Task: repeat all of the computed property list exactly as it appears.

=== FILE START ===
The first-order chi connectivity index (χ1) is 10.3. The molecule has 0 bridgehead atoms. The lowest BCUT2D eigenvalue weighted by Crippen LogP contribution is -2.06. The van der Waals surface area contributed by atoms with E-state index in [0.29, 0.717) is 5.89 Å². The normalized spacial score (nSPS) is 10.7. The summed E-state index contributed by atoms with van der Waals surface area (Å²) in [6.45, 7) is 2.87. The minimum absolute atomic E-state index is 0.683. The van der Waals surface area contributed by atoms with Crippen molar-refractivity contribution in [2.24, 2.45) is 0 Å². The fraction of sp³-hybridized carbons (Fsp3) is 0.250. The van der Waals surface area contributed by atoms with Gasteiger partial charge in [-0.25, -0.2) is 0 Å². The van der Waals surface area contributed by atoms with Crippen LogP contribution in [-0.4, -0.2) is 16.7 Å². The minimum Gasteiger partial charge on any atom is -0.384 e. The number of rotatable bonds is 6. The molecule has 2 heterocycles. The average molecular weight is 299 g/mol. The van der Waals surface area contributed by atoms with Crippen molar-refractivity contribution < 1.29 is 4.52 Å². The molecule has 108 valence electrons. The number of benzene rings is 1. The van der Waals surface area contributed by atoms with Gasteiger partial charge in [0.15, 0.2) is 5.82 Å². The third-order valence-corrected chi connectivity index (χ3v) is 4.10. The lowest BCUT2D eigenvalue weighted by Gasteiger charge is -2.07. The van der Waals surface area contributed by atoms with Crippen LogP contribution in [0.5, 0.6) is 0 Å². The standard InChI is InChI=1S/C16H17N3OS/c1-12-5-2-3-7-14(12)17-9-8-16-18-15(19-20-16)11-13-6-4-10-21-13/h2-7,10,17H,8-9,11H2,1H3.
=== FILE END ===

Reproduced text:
The first-order chi connectivity index (χ1) is 10.3. The molecule has 0 bridgehead atoms. The lowest BCUT2D eigenvalue weighted by Crippen LogP contribution is -2.06. The van der Waals surface area contributed by atoms with E-state index in [0.29, 0.717) is 5.89 Å². The normalized spacial score (nSPS) is 10.7. The summed E-state index contributed by atoms with van der Waals surface area (Å²) in [6.45, 7) is 2.87. The minimum absolute atomic E-state index is 0.683. The van der Waals surface area contributed by atoms with Crippen molar-refractivity contribution in [2.24, 2.45) is 0 Å². The fraction of sp³-hybridized carbons (Fsp3) is 0.250. The van der Waals surface area contributed by atoms with Gasteiger partial charge in [-0.25, -0.2) is 0 Å². The van der Waals surface area contributed by atoms with Crippen LogP contribution in [-0.4, -0.2) is 16.7 Å². The minimum Gasteiger partial charge on any atom is -0.384 e. The number of rotatable bonds is 6. The molecule has 2 heterocycles. The average molecular weight is 299 g/mol. The van der Waals surface area contributed by atoms with Crippen molar-refractivity contribution < 1.29 is 4.52 Å². The molecule has 108 valence electrons. The number of benzene rings is 1. The van der Waals surface area contributed by atoms with Gasteiger partial charge in [0.15, 0.2) is 5.82 Å². The third-order valence-corrected chi connectivity index (χ3v) is 4.10. The lowest BCUT2D eigenvalue weighted by Gasteiger charge is -2.07. The van der Waals surface area contributed by atoms with Crippen LogP contribution in [0.5, 0.6) is 0 Å². The standard InChI is InChI=1S/C16H17N3OS/c1-12-5-2-3-7-14(12)17-9-8-16-18-15(19-20-16)11-13-6-4-10-21-13/h2-7,10,17H,8-9,11H2,1H3.